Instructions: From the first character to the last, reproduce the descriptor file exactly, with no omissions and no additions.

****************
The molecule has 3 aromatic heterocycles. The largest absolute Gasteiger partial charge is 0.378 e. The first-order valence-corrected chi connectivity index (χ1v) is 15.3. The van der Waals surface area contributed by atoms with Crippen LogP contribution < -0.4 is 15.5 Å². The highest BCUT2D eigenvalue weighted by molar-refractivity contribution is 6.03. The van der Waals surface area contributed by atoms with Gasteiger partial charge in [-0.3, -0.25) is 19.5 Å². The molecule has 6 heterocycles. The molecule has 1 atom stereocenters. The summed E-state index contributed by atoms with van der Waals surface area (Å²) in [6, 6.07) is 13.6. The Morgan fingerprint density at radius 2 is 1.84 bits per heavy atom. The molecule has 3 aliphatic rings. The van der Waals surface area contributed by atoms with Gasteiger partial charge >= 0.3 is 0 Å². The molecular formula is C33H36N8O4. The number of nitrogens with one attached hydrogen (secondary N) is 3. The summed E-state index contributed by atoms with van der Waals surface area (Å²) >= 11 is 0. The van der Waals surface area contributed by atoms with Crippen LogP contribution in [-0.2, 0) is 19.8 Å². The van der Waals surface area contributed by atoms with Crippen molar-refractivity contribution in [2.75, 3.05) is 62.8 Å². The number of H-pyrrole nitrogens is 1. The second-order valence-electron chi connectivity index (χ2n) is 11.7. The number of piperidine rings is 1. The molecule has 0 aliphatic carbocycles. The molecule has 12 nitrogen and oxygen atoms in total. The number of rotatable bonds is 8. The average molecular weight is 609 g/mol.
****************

The molecule has 3 aromatic heterocycles. The largest absolute Gasteiger partial charge is 0.378 e. The first-order valence-corrected chi connectivity index (χ1v) is 15.3. The van der Waals surface area contributed by atoms with Crippen LogP contribution < -0.4 is 15.5 Å². The highest BCUT2D eigenvalue weighted by molar-refractivity contribution is 6.03. The van der Waals surface area contributed by atoms with Gasteiger partial charge in [-0.3, -0.25) is 19.5 Å². The molecule has 6 heterocycles. The molecule has 1 atom stereocenters. The summed E-state index contributed by atoms with van der Waals surface area (Å²) in [6, 6.07) is 13.6. The Morgan fingerprint density at radius 2 is 1.84 bits per heavy atom. The molecule has 3 aliphatic rings. The van der Waals surface area contributed by atoms with Gasteiger partial charge >= 0.3 is 0 Å². The molecular formula is C33H36N8O4. The number of nitrogens with one attached hydrogen (secondary N) is 3. The summed E-state index contributed by atoms with van der Waals surface area (Å²) >= 11 is 0. The van der Waals surface area contributed by atoms with Crippen LogP contribution in [-0.2, 0) is 19.8 Å². The van der Waals surface area contributed by atoms with Crippen molar-refractivity contribution in [2.75, 3.05) is 62.8 Å². The number of H-pyrrole nitrogens is 1. The second-order valence-electron chi connectivity index (χ2n) is 11.7. The number of piperidine rings is 1. The molecule has 0 aliphatic carbocycles. The molecule has 12 nitrogen and oxygen atoms in total. The number of rotatable bonds is 8. The average molecular weight is 609 g/mol.